The Maui Police Commission on Wednesday unanimously decided against disciplining Maui Police Chief John Pelletier after spending weeks reviewing complaints from MPD employees.

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Since Pelletier, a former police captain in Las Vegas, took the helm of the Maui Police Department last December, he’s been welcomed by some officers and community members as someone who might finally shake up a department that had been plagued by controversy and allegations of corruption. But others, including leaders of the State of Hawaii Organization of Police Officers, have criticized his leadership style and accused Pelletier of creating a hostile workplace for some officers.

The commission was tasked with reviewing three complaints made by MPD employees against Pelletier, which alleged “violations in policy and procedure.” Civil Beat requested copies of the complaints through a public records request earlier this summer, but the county refused to release the documents at the time, saying they were still part of an ongoing investigation.

The Maui Police Commission met Wednesday to review complaints against the new police chief. Screenshot/2022

During Wednesday’s meeting, Police Commission Chair Frank De Rego Jr. said that third-party investigators were hired to vet the complaints. Two of the complaints were made by sworn officers; the third was made by a civilian employee of the department.

“Investigations concluded that two of the complaints were not substantiated by the evidence,” De Rego said. “The third complaint was not substantiated to all grounds, with the exception of an incident involving raised voices and unprofessional language.”

After reviewing interviews and evidence, De Rego said the commission decided not to move forward with any sort of disciplinary action against the chief. He also said that Pelletier hired a coach to “address management style,” which is something the commission will examine further when it evaluates the chief’s work during his next annual review.

MPD Chief Swearing in
Maui Police Chief John Pelletier started the job in December. Ludwig Laab/Civil Beat/2021

“The Maui Police Commission is concerned with the police department and all its members and wants to express its strong intention to do its part to foster the healing and growth of the department and its leadership,” De Rego said.

While it weighed the complaints at meetings in recent weeks, the police commission heard from a number of community members, some of whom defended the new chief while others called for his firing. Before Wednesday’s meeting, the commission received a number of anonymous letters, many of which accused Pelletier of operating like a “dictator.”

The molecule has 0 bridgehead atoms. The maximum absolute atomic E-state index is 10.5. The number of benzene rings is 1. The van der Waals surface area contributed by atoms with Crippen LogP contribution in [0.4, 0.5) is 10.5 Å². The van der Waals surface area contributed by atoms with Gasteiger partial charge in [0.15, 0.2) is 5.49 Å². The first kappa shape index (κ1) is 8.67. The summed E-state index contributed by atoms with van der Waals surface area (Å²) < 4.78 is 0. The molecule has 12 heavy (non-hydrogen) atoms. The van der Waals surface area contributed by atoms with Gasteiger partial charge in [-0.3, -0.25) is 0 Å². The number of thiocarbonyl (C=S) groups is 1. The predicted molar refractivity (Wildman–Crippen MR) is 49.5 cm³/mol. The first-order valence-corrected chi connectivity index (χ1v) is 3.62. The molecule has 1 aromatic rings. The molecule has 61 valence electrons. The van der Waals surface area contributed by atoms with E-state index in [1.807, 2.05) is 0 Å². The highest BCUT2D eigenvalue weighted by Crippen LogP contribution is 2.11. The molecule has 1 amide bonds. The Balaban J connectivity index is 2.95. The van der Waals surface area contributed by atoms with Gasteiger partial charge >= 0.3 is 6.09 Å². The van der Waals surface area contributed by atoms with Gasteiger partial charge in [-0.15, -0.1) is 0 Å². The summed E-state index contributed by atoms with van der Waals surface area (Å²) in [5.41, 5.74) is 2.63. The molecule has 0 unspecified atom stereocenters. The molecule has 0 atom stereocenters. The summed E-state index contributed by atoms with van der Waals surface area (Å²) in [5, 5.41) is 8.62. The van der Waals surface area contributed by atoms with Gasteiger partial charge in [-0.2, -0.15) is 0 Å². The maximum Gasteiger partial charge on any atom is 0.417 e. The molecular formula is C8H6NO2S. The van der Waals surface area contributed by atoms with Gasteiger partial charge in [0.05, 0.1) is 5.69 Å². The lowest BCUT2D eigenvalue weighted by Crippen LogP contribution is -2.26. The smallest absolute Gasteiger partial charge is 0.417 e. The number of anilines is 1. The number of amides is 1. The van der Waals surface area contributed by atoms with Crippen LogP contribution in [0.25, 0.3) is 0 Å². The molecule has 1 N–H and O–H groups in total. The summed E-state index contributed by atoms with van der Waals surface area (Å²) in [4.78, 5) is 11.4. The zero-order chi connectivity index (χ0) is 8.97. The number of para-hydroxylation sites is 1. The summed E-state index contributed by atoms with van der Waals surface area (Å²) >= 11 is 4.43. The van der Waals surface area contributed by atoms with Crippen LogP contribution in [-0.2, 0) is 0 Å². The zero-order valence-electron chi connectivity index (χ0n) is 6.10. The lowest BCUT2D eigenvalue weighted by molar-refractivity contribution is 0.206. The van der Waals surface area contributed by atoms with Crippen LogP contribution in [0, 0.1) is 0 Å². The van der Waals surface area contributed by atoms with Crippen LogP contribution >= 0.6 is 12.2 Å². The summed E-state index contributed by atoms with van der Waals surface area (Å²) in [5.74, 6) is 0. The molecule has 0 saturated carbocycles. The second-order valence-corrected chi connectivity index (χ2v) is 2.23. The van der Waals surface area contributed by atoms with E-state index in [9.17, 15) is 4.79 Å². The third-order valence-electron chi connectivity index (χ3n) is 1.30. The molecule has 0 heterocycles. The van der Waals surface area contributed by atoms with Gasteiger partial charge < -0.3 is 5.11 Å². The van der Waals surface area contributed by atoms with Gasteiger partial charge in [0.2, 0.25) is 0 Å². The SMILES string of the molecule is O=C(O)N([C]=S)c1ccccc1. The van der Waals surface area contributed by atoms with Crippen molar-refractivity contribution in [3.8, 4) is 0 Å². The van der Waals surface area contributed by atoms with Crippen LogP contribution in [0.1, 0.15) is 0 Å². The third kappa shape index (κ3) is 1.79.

“Never in my 20 plus years have I seen such divisiveness, favoritism, high number of complaints against a chief and officers retiring due to this chief,” wrote one testifier, who signed off as “MPD officer.” 

But during the meeting, other Maui residents and former colleagues in Las Vegas took the stand to publicly praise Pelletier’s performance leading the department that for years grappled with morale issues and understaffing under the direction of his embattled predecessor, Tivoli Faaumu. Police department data show that the current crisis has escalated over the last five years, mirroring a national trend among police departments where resignations have soared and departments have struggled to attract new officers.

Mike Crowe, a Maui police officer who works in patrol in the Kihei district, credited Pelletier with making a number of changes that drastically improved officers’ lives, including updating uniforms and creating work schedules that allow officers to spend more time with their families. 

“I can’t speak for the rest of the department, but I can tell you here in Kihei, we directly benefited from the decisions and changes that Chief Pelletier has made,” Crowe said.

But Wednesday’s meeting likely won’t be the end of the discussions over Pelletier’s leadership at MPD. In a statement, Nick Krau, who chairs SHOPO’s Maui chapter, said there are still multiple complaints under investigation. The exact number wasn’t available Wednesday.

“We expect those complaints to be taken seriously, investigated fully and decided fairly based upon the available evidence,” Krau said.

Civil Beat’s coverage of Maui County is supported in part by grants from the Nuestro Futuro Foundation and the Fred Baldwin Memorial Foundation.

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